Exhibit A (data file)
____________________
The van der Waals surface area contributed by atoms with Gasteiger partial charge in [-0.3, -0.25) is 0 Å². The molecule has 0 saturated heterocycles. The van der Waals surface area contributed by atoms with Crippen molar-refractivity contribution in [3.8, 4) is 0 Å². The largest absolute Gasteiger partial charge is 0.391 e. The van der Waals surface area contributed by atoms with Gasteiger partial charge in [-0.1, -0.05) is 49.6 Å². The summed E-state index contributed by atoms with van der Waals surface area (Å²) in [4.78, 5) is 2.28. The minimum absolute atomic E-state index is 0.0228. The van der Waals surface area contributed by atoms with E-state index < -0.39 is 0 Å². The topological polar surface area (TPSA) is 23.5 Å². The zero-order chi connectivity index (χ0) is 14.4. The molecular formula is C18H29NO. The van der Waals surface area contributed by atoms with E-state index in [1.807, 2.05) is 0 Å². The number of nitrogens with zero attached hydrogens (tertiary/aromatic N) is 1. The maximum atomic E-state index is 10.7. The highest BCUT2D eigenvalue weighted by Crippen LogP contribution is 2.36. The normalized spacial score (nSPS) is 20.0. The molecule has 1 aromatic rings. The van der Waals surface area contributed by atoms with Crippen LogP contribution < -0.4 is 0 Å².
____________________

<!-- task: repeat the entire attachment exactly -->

The van der Waals surface area contributed by atoms with Gasteiger partial charge in [-0.3, -0.25) is 0 Å². The molecule has 0 saturated heterocycles. The van der Waals surface area contributed by atoms with Crippen molar-refractivity contribution in [3.8, 4) is 0 Å². The largest absolute Gasteiger partial charge is 0.391 e. The van der Waals surface area contributed by atoms with Gasteiger partial charge in [-0.1, -0.05) is 49.6 Å². The summed E-state index contributed by atoms with van der Waals surface area (Å²) in [4.78, 5) is 2.28. The minimum absolute atomic E-state index is 0.0228. The van der Waals surface area contributed by atoms with E-state index < -0.39 is 0 Å². The topological polar surface area (TPSA) is 23.5 Å². The zero-order chi connectivity index (χ0) is 14.4. The molecular formula is C18H29NO. The van der Waals surface area contributed by atoms with E-state index in [1.807, 2.05) is 0 Å². The number of nitrogens with zero attached hydrogens (tertiary/aromatic N) is 1. The maximum atomic E-state index is 10.7. The highest BCUT2D eigenvalue weighted by Crippen LogP contribution is 2.36. The normalized spacial score (nSPS) is 20.0. The molecule has 1 aromatic rings. The van der Waals surface area contributed by atoms with Crippen LogP contribution < -0.4 is 0 Å².